New research suggests that outcomes for patients who have undergone stem cell transplants from unrelated or mismatched donors could be improved with the use of a drug called bortezomib, also known as velcade. This is according to a study presented at the annual meeting of the American Society of Hematology.
After this process, the killed cells are replaced with healthy stem cells through a drip that flows into a vein. These stem cells can be from the patient’s own body or from a donor – preferably a sibling.
According to researchers from the Dana-Farber Cancer Institute who conducted the study, stem cells from unrelated or mismatched donors are likely to lead to worse patient outcomes following transplantation.
These patients tend to have a higher mortality rate as a result of the treatment and are more likely to experience graft-versus-host-disease (GVHD). This is a disease in which the transplanted cells attack the immune system of the recipient.
According to the researchers, recipients of mismatched donor transplants have a severe GVHD rate of 37%, a 1-year treatment-related mortality rate of 45%, and a 1-year overall survival rate of 43%.
Recipients of unrelated donor transplants have a severe GVHD rate of 28%, a 1-year treatment-related mortality rate of 36%, and a 1-year overall survival rate of 52%.
But in a new phase II trial, the investigators have looked to use of the drug bortezomib to potentially improve outcomes for patients who have undergone stem cell transplantations from donors who were unrelated or who were not a close match.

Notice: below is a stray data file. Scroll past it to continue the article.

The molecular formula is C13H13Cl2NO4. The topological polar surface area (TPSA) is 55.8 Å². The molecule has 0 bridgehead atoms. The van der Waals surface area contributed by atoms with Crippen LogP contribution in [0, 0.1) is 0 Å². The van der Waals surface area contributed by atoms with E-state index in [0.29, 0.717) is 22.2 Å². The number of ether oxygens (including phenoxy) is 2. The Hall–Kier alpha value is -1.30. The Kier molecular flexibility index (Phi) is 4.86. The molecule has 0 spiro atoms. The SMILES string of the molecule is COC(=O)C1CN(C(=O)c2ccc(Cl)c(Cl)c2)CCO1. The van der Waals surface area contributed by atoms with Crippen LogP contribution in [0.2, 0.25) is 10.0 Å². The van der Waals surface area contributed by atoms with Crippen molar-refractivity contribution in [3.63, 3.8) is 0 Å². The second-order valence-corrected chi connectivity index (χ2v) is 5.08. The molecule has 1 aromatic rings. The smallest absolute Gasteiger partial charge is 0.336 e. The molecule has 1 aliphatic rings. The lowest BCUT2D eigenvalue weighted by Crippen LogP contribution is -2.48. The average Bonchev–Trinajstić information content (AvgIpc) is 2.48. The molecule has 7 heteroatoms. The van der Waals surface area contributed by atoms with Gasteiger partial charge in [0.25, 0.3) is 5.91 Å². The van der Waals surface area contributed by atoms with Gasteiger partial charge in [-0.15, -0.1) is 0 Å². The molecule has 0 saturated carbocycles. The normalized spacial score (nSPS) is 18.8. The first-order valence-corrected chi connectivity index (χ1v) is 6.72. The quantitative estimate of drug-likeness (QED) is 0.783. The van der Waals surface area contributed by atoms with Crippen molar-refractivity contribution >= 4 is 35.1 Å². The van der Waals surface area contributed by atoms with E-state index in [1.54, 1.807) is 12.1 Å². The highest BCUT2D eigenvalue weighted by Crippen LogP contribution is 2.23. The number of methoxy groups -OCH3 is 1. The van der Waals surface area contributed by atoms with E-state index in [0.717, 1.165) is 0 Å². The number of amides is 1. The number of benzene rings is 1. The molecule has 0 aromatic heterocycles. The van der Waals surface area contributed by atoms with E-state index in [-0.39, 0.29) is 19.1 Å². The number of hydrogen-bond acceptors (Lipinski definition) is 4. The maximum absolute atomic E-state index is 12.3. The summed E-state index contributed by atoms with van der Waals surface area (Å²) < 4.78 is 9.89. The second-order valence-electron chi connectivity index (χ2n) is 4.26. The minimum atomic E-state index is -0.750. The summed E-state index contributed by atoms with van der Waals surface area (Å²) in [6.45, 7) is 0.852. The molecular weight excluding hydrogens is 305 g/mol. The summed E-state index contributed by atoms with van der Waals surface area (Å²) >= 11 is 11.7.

Bortezomib is a drug that is used as a treatment for multiple myeloma. As well as inducing cancer cell death, the drug is known to improve some immune responses. The researchers say that this suggests the drug may be useful in reducing severity of GVHD.
The investigators recruited 34 patients with bone marrow-related cancers who had undergone myeloablative stem cell transplantation.
The patients received three doses of bortezomib on the first, fourth and seventh day following transplantation, as well as the standard drugs for GVHD – tacrolimus and methotrexate.
Results of the study revealed that the rate of GVHD in patients treated with bortezomib was only 12% at 180 days after transplant.
At 2 years after transplant, 8.8% of patients had died from treatment-related mortality and 5.9% had died from relapse of the condition. Overall survival at 2 years after transplantation was at 84%.
Commenting on their findings, John Koreth, of the Dana-Farber Cancer Institute and lead author of the study, says:
“This regimen appears to improve not just GVHD prevention but more importantly, overall and relapse-free survival for myeloablative transplant recipients lacking matched sibling donors.”
The investigators say they are continuing to investigate the use of bortezomib for the prevention of GVHD.
Medical News Today recently reported on a study suggesting that switching off a gene in cancer stem cells that trigger colon cancer could prevent the cells from being able to renew themselves, opening new treatments to combat the cancer.